Pure Genius

As immigrants journey to the border, new tool helps them find water

As immigrants journey to the border, new tool helps them find water

Posting in Technology

Ricardo Dominguez, who for decades has combined art and electronic civil disobedience, wants his Transborder Immigrant Tool to save lives.

Ricardo Dominguez, who for decades has combined art and electronic civil disobedience to create projects including "virtual sit-ins," hopes his next project won't just cause a stir. Dominguez wants his Transborder Immigrant Tool to save lives.

An associate professor of new media arts at the University of California, San Diego, Dominguez and a team of artist researchers have developed an inexpensive GPS device -- in cell phone form -- that he hopes will protect immigrants from dehydration as they journey from Mexico into the United States. We spoke this week.

Tell me about the development of the Transborder Immigrant Tool.

UCSD is at the border between San Diego and Tijuana, so it's a very well known geographic social space that we live everyday. One of my long-term collaborators, new media artist Brett Stalbaum, is also part of the Visual Arts Department here. He has had an interest in doing locative media, a use of GPS technology for artistic exploration. I was really interested in one of his projects, a virtual hiker algorithm, which was an intelligence agent that would prefabricate an off-trail hike in the desert. That is, at this moment or at this time, look left and you'll see a sunset. I thought it was quite interesting to take locative media, which is very urban-based, and begin to look at it in the frontier. It seemed that an area that it might be useful to reconfigure this idea would be at the border.

How will the device help immigrants who are crossing the border?

Because of Operation Gatekeeper, the flow [of immigrants] has moved into this very dangerous desert space. Even if you're a healthy person and strong it is still quite dangerous. We know there are a lot of humanitarian groups along the border who leave water caches in the desert. The frame we developed for the tool was: Could we establish a database of where these locations were and create an interface that would be simple enough for people who are in a physically debilitated state in terms of dehydration? This would give them a chance to find one of these water caches. The tool would have a single bounce to a GPS satellite. It would then, in a simple compass modality, point them in the direction of the nearest cache of water and tell them how far it is. If you're asking for agua [water] and you have difficulty with the compass, it would vibrate if you were headed in the right direction.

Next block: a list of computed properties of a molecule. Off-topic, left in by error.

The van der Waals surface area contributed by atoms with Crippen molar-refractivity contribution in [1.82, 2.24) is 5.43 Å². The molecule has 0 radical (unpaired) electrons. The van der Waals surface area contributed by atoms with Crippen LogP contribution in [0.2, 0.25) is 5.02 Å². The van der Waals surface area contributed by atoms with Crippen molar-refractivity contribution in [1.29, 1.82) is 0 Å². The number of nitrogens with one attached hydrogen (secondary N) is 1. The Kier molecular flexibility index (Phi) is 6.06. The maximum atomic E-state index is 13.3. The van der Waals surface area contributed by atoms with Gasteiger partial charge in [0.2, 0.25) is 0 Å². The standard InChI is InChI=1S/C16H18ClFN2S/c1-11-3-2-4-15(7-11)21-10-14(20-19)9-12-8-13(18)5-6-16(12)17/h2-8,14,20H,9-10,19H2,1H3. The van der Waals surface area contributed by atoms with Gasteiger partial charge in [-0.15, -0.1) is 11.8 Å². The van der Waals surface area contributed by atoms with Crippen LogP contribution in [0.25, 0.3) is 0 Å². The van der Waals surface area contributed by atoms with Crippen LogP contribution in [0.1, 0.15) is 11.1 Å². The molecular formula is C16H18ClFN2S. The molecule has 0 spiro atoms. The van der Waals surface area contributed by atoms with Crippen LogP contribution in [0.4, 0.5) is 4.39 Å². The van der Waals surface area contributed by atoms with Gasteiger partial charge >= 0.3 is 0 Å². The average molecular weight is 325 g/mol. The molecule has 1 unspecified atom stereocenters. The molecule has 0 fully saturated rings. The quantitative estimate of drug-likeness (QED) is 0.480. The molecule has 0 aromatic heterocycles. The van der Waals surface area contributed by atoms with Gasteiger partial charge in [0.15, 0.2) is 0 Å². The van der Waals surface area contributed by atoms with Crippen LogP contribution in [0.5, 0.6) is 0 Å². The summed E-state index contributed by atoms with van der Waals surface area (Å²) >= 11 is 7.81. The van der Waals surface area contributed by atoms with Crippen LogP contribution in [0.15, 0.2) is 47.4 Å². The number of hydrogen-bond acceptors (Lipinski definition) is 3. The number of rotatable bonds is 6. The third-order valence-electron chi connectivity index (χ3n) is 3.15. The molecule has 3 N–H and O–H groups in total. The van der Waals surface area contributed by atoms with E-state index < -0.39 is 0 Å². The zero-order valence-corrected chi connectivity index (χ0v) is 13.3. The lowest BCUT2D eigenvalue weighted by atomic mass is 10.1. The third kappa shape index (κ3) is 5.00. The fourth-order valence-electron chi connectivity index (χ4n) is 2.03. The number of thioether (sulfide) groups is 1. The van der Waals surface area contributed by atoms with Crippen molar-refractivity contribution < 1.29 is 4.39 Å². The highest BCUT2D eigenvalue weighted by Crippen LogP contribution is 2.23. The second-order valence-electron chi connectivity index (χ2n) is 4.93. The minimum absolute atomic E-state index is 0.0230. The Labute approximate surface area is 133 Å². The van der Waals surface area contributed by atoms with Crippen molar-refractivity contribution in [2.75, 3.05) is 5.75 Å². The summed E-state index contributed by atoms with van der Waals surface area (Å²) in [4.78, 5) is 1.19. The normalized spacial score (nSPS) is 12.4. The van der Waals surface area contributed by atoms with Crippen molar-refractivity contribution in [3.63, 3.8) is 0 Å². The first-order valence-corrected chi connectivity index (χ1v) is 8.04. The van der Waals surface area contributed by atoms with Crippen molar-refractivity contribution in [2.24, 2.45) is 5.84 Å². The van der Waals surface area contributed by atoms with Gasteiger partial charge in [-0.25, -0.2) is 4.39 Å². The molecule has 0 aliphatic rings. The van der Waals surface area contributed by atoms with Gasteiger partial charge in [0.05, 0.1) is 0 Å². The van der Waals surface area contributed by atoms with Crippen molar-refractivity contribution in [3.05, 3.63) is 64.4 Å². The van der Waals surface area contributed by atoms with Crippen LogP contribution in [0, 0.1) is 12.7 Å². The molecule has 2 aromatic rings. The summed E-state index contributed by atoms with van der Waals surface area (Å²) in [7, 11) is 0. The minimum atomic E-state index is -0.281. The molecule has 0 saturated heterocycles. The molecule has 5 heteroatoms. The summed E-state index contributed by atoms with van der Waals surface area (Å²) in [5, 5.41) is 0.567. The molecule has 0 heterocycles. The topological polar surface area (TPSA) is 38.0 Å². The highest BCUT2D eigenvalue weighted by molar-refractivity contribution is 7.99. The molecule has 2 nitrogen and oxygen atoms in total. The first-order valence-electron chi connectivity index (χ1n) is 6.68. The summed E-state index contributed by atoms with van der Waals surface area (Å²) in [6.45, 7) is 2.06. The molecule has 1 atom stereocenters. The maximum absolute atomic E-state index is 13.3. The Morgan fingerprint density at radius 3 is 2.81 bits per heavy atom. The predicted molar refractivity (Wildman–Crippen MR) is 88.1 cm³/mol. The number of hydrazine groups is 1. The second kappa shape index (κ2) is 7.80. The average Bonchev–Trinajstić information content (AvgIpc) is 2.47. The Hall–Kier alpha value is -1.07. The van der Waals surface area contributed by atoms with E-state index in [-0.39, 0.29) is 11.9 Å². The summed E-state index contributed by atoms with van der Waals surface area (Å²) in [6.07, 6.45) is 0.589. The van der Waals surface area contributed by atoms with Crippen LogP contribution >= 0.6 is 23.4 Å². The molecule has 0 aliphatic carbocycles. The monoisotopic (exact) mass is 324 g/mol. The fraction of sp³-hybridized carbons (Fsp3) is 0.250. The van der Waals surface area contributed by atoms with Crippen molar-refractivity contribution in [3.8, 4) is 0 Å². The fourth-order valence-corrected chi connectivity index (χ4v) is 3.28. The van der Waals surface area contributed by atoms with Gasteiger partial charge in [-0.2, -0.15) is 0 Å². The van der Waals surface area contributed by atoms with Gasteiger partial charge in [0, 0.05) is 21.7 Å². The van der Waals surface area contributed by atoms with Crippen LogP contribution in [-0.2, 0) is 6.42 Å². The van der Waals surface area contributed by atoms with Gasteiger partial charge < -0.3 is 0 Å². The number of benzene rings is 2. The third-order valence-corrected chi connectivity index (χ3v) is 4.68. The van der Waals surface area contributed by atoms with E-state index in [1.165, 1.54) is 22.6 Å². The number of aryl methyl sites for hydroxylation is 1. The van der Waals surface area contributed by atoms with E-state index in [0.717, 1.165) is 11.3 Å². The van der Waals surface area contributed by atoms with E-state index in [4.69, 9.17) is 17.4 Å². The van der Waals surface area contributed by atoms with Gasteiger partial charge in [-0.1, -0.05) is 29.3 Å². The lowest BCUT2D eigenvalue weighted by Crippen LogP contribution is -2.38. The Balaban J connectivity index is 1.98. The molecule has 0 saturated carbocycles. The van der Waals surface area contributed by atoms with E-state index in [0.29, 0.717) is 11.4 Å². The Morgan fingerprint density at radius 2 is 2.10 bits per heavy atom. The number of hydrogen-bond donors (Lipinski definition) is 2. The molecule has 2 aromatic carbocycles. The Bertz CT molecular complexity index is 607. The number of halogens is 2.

The other element is poetic because we are artists. We offer poetry in the tradition of Emma Lazarus' poem in the Statue of Liberty that offers them some psychological and poetic sustenance of welcoming and hospitality. The [immigrants] become part of a mobile, virtual Statue of Liberty.

When will the tool become available?

We're hoping to start delivering the cell phones before the height of the summer passage. Right now, we're at the last stages of field testing. The next level -- probably the most important -- is that we'll start doing workshops with NGOs, churches and trusted groups south of the border. It's there that the next level of critique will be brought to the foreground. It's really those communities that will be the distributors of the tool because they're the people who actually deal with people getting ready to cross. There will be no cost to the immigrants.

How do you respond to critics who say the tool helps people illegally cross the border?

We know it's not illegal to leave water at the border. What the tool is doing is just telling an individual where that water is, and we don't feel that is illegal. [Then there is] the question of "Is it illegal for somebody to come across the border with a tool that will tell them where water is?" If the courts define that as being against the law, then as we've done in the past, one of our core levels of investigation is civil disobedience. That is that there is a higher law, a higher ethic we are responding to. That is the rights of human beings not to die unnecessarily. Civil disobedience by nature is always willing to break a law for a higher law. And certainly this would fall into that arena if the courts decided that this was against the law.

Photo 1: Ricardo Dominguez/Image by Brett Stalbaum

Photo 2: Transborder Immigrant Tool/Image by Ricardo Dominguez

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Christina Hernandez Sherwood

Contributing Writer

Contributing Writer Christina Hernandez Sherwood has written for the Los Angeles Times, Newsday, the Philadelphia Inquirer, Diverse: Issues in Higher Education and Columbia Journalism Review. She holds degrees from the University of Delaware and Columbia University's Graduate School of Journalism. She is based in New Jersey. Follow her on Twitter. Disclosure